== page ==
U.S. and European satellite manufacturers expect a slowdown in commercial orders in 2011 but are not forecasting a sharp downturn in the next couple of years, especially given the solid underlying market for replacing existing spacecraft.
Speaking Sep. 12, manufacturers also said the average on-board power for commercial satellites will continue to increase as the older spacecraft now serving direct-broadcast television applications are replaced.
The question for these companies, and for the market at large, is how many commercial telecommunications satellites to be ordered in the coming years will be subject to open, competitive bidding, and how many will be the result of captive-market deals.
India and China are perhaps the biggest question marks. Chinese satellite manufacturers currently supply their domestic market, and have concluded a half-dozen export deals that bundle the satellite with a launch aboard a Chinese Long March rocket. Long March vehicles for the past 12 years have been all but barred from most commercial launch competitions by the U.S. government’s policy of forbidding U.S.-built satellite parts from being exported to China for launch.
The Indian Space Research Organisation (ISRO) is trying to keep up with India’s exploding direct-broadcast television demand by building higher-power satellites, but to date has been obliged to cut deals with foreign satellite operators to provide capacity to India’s market.
The industry consensus is that, after an average of 23 commercial telecommunications satellites ordered on the open market each year for the past five years, 2011 will show a drop. A slow first nine months has yielded just 11 commercial, open-competition orders, but U.S. and European builders expect another seven or eight contracts to be signed before January.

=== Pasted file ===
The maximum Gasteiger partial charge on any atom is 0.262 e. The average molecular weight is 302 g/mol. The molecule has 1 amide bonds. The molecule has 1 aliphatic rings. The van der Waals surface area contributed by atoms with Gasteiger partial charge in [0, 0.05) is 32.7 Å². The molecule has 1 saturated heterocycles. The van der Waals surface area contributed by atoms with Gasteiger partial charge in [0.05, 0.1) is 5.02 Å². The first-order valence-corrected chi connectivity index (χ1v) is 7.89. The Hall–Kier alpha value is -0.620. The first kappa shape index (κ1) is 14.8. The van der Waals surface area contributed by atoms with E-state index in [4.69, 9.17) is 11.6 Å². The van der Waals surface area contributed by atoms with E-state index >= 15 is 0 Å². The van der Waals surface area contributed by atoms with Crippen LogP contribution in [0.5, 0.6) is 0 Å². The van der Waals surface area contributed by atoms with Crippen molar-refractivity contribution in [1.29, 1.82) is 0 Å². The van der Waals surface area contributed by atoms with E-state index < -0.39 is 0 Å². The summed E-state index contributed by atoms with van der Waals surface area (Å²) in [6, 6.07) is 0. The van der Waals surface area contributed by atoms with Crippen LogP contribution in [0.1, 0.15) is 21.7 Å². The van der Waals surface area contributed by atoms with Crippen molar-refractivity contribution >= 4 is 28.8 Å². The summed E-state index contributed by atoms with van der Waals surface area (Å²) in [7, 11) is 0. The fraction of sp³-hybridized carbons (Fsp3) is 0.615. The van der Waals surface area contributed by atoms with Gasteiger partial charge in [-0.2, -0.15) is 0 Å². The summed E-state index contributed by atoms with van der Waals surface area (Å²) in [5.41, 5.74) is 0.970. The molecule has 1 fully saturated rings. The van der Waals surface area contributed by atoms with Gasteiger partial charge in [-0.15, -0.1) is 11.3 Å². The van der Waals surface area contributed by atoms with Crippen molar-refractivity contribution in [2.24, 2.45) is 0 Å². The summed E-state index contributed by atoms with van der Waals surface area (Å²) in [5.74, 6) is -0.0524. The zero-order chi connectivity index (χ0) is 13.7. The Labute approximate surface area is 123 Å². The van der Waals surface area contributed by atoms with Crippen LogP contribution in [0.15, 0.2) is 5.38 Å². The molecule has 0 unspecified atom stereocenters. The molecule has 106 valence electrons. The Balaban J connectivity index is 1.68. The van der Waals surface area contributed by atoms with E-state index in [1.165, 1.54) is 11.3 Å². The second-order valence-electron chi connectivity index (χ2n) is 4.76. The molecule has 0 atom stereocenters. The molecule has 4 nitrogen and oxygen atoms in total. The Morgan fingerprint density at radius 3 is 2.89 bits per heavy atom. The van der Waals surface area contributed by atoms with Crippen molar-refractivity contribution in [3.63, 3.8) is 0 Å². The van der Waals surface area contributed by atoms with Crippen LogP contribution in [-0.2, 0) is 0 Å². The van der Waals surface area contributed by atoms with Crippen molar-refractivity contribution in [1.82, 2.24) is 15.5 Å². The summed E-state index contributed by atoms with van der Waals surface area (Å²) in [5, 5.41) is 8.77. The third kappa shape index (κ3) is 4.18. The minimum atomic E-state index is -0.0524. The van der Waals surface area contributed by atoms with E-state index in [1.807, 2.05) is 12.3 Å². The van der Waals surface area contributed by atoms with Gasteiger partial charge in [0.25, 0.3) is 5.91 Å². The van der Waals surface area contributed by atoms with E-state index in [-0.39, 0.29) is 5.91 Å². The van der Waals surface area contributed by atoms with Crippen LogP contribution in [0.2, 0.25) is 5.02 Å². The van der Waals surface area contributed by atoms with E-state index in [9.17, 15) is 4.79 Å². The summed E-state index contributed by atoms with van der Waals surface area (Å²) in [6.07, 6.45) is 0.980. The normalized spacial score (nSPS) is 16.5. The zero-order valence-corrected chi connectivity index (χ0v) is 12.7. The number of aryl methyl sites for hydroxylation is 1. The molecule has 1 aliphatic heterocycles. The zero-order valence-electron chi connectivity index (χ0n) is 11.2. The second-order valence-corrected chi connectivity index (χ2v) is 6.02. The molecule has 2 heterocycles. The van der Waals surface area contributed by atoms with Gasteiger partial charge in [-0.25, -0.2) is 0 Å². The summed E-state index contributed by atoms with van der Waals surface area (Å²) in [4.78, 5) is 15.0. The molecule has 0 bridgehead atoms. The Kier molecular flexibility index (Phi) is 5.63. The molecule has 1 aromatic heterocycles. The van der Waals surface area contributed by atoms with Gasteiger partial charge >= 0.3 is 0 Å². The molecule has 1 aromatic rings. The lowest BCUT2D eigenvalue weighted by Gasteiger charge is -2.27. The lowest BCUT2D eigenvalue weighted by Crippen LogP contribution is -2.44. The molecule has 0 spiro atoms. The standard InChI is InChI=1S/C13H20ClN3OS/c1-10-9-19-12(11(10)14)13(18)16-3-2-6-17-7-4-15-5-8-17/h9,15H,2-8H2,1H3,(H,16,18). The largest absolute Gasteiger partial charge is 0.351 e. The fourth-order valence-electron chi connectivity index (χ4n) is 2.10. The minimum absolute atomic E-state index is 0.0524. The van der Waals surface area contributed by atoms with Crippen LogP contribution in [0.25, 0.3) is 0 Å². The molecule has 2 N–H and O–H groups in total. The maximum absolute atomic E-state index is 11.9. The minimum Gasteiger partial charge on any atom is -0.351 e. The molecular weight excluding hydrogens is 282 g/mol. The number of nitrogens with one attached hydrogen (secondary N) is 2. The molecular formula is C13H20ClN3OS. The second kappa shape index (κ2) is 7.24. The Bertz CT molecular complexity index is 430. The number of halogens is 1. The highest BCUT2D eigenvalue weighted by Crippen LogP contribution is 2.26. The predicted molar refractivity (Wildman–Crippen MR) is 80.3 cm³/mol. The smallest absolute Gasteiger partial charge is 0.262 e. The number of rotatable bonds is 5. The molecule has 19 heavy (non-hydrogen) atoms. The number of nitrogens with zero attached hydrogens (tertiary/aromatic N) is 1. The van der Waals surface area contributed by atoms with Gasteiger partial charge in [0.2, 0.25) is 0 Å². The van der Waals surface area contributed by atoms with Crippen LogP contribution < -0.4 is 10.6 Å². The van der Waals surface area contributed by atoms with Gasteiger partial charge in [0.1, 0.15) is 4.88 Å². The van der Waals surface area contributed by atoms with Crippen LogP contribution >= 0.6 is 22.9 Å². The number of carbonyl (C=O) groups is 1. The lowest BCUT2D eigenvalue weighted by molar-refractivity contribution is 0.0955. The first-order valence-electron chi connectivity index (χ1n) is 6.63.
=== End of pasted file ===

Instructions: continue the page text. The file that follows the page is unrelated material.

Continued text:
Cedric Balty, vice president of marketing for Thales Alenia Space of France and Italy, said that if 2011 ends with less than 20 satellites ordered it may suggest a downturn that is smoother than the sharp market contraction in 2002.
One way manufacturers hope to mitigate the effect of the market’s decline is to add value to those satellites that are ordered. Introducing electric propulsion — perhaps for satellite orbit-raising in addition to maintaining the spacecraft stably in position over 15 years — is one possible technology advance. Using electric propulsion to move a satellite from its drop-off point in geostationary transfer orbit to its final geostationary position saves hundreds of kilograms in weight that can be used to reduce the price of the launch or to add payload capacity.
Seeking out secondary payloads that can ride piggyback on a commercial satellite is another option. Kathy Shockey, vice president for research and business development at Space Systems/Loral of Palo Alto, Calif., said Loral estimates that nine commercial telecommunications satellites per year could host payloads from government agencies or other institutions without compromising the main telecommunications mission.
Shockey said the assessment eliminates the heaviest and lightest telecommunications satellites from the mix, as these are less likely to have space aboard for a hosted payload. “Nine satellites per year that could host a payload — that’s quite an opportunity,” Shockey said.
Jean-Francois Charrier, vice president of marketing and international relations at Astrium Satellites of Europe, said Astrium forecasts between 20 and 22 commercial telecommunications satellites per year for the global market in the coming years, of which only 18 will be accessible to Western prime contractors, by which he meant U.S., European and Japanese manufacturers.
Astrium estimates that 40 percent of the orders in the next few years will be for replacement of satellites currently in orbit. A majority of the satellites to be ordered worldwide will be for relatively large satellites with more than 8 kilowatts of on-board power to the payload when measured at the end of the satellite’s 15-year life.
Ka-band frequencies for local television broadcasting and broadband applications are one reason for the higher power requirement. Charrier said that of the 14 telecommunications satellites now under construction at Astrium, eight include Ka-band capacity.
Loral, which specializes in high-powered satellites, agrees that higher power will be a requirement for many of the new satellites to be ordered. Shockey said the average telecommunications satellite launched a decade ago carried 5 kilowatts of power. Today, the average satellite has 9 kilowatts of power. Loral’s average spacecraft now has 15 kilowatts and the company has booked orders for five spacecraft nearing 20 kilowatts of power.